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AGL Resources: Could Southern Co Be Stopped by a Bidding War?

Brent Nyitray, CFA, MBA - Author
By

Nov. 20 2020, Updated 1:38 p.m. ET

Could this deal get competitive?

Competitive deals can make your quarter if you’re a merger arbitrage professional. If you get two companies bidding against each other, a 1% gross spread can easily become 10% by the time everything is said and done. We saw that happen in the Salix Pharmaceuticals deal.

Could the AGL Resources (GAS) merger with Southern Company (SO) be broken up by an interloper?

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Hostile deals in the utility space are rare

Given how regulated the utility space is, you rarely see hostile transactions or bidding wars. That’s not to say it can’t happen, but it is rare. We don’t know what sort of process was run to sell the company, and we’ll have to wait until the preliminary proxy statement comes out before we’ll find out.

State public utility commissioners have two main goals:

  • minimize their constituents’ electricity bills
  • keep the utility in business

This means they don’t drive crazy bargains with rate cases, and they generally don’t like to see bidding wars. The cost of goodwill—the difference between the book value of the company being bought and the actual price being paid—is generally not compensated in rate cases. As a result, commissioners tend to view goodwill as added risk.

Given this dynamic, you often see stock-for-stock transactions in the utility space. And the buyer invariably runs the transaction by the regulators first, before publicly announcing anything. Regulators hate surprises more than anyone.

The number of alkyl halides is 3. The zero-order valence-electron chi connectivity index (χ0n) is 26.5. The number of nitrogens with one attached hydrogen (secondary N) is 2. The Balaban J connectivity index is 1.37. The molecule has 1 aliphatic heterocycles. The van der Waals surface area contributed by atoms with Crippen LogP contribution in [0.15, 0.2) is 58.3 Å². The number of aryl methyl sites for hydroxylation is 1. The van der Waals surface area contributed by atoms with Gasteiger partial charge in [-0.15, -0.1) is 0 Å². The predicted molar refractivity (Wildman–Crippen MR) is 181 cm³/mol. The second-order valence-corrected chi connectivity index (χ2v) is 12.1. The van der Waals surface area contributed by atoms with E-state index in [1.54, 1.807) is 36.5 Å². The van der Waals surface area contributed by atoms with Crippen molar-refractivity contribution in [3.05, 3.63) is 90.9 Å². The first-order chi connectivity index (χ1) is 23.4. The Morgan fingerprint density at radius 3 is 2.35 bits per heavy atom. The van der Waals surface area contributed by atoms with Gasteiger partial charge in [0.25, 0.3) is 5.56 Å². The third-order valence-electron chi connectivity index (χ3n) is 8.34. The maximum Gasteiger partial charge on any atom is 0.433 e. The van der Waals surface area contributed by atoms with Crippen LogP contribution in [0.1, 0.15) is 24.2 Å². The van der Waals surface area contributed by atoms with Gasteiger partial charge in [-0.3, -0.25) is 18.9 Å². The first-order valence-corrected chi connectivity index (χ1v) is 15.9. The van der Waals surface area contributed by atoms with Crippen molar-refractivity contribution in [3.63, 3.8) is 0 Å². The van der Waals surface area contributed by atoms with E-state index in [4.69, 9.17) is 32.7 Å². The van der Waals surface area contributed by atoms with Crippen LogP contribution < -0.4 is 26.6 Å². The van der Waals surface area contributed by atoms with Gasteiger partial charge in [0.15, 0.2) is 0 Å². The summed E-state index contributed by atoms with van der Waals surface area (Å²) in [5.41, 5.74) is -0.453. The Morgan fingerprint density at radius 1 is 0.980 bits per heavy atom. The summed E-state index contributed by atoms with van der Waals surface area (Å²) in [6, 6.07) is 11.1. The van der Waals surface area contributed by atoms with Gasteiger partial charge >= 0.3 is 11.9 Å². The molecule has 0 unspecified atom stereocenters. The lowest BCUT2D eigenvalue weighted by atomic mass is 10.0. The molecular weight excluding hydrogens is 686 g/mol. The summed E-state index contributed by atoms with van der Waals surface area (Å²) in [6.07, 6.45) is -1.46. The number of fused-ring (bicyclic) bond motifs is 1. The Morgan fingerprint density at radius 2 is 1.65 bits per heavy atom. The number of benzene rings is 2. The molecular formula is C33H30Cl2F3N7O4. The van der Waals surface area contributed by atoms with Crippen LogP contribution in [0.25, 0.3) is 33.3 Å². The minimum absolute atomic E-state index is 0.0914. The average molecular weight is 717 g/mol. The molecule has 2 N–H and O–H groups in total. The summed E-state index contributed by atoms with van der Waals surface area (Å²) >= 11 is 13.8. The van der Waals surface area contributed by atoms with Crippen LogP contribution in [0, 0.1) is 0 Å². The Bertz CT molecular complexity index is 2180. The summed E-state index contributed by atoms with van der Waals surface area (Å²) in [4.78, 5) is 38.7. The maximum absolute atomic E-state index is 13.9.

Deal comparisons

Arbitrageurs will often compare the price the acquirer is paying to other deals in the same industry. This is always more art than science, since no two companies are alike, interest rate environments change, and so forth. That said, we do have several similar deals we can look at in this case:

  • Integrys Energy Group–WEC Energy Group
  • NV Energy–Berkshire Hathaway
  • Allegheney Energy–FirstEnergy
  • NStar–Eversource Energy

These transactions are about the closest comparisons we have to the AGL Resources deal. In this transaction, Southern Company is paying about 2.7x trailing 12-month revenues and 10x trailing 12-month EBITDA (earnings before interest, taxes, depreciation, and amortization). These multiples are in line with the averages in the other two transactions, which work out to be about 2.2x revenues and 9.1x EBITDA.

Other merger arbitrage resources

Other important merger spreads include the Freescale-NXP transaction. The merger of Freescale Semiconductor (FSL) and NXP Semiconductors (NXPI) is expected to close by the end of the year.

For a primer on risk arbitrage investing, read Merger arbitrage must-knows: A key guide for investors.

Investors interested in trading in the utilities space should look at the Utilities Select Sector SPDR Fund (XLU).

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